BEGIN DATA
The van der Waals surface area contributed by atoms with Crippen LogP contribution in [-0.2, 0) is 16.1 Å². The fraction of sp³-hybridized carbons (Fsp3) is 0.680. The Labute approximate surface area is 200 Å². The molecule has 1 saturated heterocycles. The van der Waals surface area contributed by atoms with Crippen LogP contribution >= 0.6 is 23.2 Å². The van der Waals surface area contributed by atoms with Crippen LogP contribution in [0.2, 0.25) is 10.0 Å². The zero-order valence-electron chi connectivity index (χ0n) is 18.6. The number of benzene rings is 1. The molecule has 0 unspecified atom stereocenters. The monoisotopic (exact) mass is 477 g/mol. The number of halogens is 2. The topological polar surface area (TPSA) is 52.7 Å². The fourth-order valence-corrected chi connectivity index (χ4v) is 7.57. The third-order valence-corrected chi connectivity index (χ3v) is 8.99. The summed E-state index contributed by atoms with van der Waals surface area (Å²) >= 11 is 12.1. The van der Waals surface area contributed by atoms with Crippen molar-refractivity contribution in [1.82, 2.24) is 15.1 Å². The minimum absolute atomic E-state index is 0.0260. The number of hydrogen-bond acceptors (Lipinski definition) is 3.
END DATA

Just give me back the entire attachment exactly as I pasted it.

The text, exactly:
The van der Waals surface area contributed by atoms with Crippen LogP contribution in [-0.2, 0) is 16.1 Å². The fraction of sp³-hybridized carbons (Fsp3) is 0.680. The Labute approximate surface area is 200 Å². The molecule has 1 saturated heterocycles. The van der Waals surface area contributed by atoms with Crippen LogP contribution >= 0.6 is 23.2 Å². The van der Waals surface area contributed by atoms with Crippen LogP contribution in [0.2, 0.25) is 10.0 Å². The zero-order valence-electron chi connectivity index (χ0n) is 18.6. The number of benzene rings is 1. The molecule has 0 unspecified atom stereocenters. The monoisotopic (exact) mass is 477 g/mol. The number of halogens is 2. The topological polar surface area (TPSA) is 52.7 Å². The fourth-order valence-corrected chi connectivity index (χ4v) is 7.57. The third-order valence-corrected chi connectivity index (χ3v) is 8.99. The summed E-state index contributed by atoms with van der Waals surface area (Å²) >= 11 is 12.1. The van der Waals surface area contributed by atoms with Crippen molar-refractivity contribution in [1.82, 2.24) is 15.1 Å². The minimum absolute atomic E-state index is 0.0260. The number of hydrogen-bond acceptors (Lipinski definition) is 3.